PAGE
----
Advanced Scope Clinics

Advanced scope clinics: Do they hit the 'sweet spot' of quality care, patient satisfaction, timely intervention, employee satisfaction and at a reduced cost??

With the ever-tightening squeeze of health care resources, many organisations (including mine) have established a number of Advanced Scope Clinics.

Just to clarify what I am referring to: Advanced Scope Clinics use Advanced Scope Practitioners to service the clinics. These practitioners are working within their currently recognised scope of practice for that profession, but that through custom and practice the clinics have previously been performed by other professions. An advanced scope role would require additional training, competency development, as well as significant clinical experience and formal peer recognition.

A few local examples include:

Orthopaedic Screening Clinic: Physiotherapists are the first contact practitioners for all Category 3 patients referred to Orthopaedics. (FYI – There are 3 categories, with Category 1 being most urgent). After the initial appointment, physiotherapists triage patients to either 1. appointment with a surgeon, 2. appointment with the surgeon, but trial conservative management while they are waiting, or 3. conservative management only, removed from the waitlist and never see an Orthopaedic Surgeon.

ENT Triage Clinic: Audiologists review all Category 2 and 3 patients that have ‘dizziness’ included in their presentation.  Patients are removed from the waitlist if conservative management is deemed most appropriate.

Diabetes Clinic: A nurse practitioner is the first contact health professional and only refers to the Consultant on an ‘as needs’ basis.

Neurosurgery Allied Health Screening Clinic: A physiotherapy and psychology team are involved as first contact practitioners for all Category 2 and 3 patients referred to Neurosurgery. Onwards waitlist management as per the Orthopaedic Clinic.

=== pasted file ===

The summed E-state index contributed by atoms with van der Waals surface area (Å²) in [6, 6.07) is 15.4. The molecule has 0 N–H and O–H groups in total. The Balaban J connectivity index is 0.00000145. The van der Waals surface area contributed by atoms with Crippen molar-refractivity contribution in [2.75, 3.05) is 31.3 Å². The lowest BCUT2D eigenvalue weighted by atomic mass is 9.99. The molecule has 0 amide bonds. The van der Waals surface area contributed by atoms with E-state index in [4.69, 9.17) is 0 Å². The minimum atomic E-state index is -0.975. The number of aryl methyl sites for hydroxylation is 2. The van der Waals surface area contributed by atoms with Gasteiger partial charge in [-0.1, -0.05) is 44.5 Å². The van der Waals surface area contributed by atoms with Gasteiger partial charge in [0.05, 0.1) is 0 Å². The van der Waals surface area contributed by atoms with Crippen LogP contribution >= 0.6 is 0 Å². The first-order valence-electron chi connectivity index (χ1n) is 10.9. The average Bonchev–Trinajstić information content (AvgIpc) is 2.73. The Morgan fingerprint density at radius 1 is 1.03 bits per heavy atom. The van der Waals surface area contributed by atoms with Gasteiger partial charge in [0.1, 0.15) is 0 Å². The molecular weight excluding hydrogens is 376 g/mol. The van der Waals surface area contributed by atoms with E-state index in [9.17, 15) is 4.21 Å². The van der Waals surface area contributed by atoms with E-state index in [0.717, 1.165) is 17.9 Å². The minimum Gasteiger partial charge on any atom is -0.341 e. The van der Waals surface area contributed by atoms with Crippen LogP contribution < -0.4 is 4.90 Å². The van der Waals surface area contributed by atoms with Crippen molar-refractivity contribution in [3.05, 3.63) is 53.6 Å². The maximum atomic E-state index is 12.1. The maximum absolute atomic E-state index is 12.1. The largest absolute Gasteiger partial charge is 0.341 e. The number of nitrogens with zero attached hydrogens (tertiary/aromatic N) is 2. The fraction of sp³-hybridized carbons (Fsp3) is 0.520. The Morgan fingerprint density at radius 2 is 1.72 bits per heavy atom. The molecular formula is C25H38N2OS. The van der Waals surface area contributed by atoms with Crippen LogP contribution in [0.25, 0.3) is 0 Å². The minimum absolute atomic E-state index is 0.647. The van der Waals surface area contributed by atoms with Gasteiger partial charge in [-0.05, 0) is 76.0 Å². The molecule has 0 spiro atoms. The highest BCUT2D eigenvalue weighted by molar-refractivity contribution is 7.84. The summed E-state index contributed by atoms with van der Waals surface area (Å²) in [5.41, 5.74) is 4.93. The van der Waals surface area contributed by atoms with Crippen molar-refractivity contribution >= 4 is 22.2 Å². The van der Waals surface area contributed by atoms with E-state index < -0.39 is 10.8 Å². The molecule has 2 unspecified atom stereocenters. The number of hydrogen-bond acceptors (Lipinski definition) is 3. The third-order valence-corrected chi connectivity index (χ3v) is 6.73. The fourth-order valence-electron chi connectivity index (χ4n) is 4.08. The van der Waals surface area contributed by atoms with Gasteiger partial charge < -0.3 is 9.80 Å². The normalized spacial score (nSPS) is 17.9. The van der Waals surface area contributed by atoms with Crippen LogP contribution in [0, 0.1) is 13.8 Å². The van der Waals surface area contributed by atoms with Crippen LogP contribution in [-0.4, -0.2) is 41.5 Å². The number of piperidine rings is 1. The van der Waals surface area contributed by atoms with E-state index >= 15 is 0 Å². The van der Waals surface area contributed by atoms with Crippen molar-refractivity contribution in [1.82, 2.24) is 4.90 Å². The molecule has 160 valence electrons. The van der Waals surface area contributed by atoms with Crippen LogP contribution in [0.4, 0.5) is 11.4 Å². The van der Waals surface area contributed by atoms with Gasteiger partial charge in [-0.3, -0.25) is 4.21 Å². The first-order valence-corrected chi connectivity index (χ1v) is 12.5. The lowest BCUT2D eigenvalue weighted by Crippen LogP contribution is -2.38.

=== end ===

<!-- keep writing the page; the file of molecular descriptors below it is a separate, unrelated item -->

Post-natal Gynaecology Clinics: All patients who experience a Grade 3-4 tear during childbirth are referred to a women’s health physiotherapy-led clinic 6-weeks after birth.  Gynaecologists are not part of this clinic, but an onwards referral can be arranged as needed.

In summary, our research/auditing/QI activity in this space has been positive overall.  Results show that these advanced scope/combined clinics seem to hit the ‘sweet spot’ of quality care, patient satisfaction, timely intervention, employee satisfaction and at a reduced cost……BUT there is always push-back when we suggest any such models of care to a department.  I am hoping to learn from your collective wisdom.

My questions for comment:

  1. What examples of successful Advanced Scope Clinics within a tertiary setting do you have in your organisation?
  2. What has been your organisational enthusiasm for such clinics? What are the barriers? How have you overcome them?
  3. Do you have any examples of when things went ‘wrong’ that we can learn from?


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Participant comments on Advanced Scope Clinics

  1. Advance practice practitioners have been in primary care and outpatient settings with great success. We have experienced decrease wait times, reduced cost of care and outcomes have been either equal or better.

    Challenges have been poor role clarification and admitting patients to the hospital

    Most of our challenges have been with physician assistants because they are not licensed to practice independently. We however have overcome this by using more Nurse practitioners in the outpatient settings because they can practice independently. We have used PA’s more in the inpatient setting where they will have more direct oversight by a physician.

    Admitting patients to the hospital no longer has been a challenge now that we use a hospitalist group that will directly admit patients when needed.

    We also utilize our pharmacists to monitor and dose in the anticoagulation clinic and do medication reconciliation

    In our cardiology clinic Advance practice practitioners see patients first and depending on illness severity are then seen by the cardiologist

  2. Thank you East Coast Connection 🙂
    Can I clarify what a Physician’s Assistant is? Are they not medical practitioners? What training do PA’s have?

  3. A physician Assistant is a professional who practices medicine in collaboration or under indirect supervision of a physician. They are widely used in the US and undergo specialized training. The program is similar to a nurse practitioner but they are not Licensed to practice independently like NP’s.

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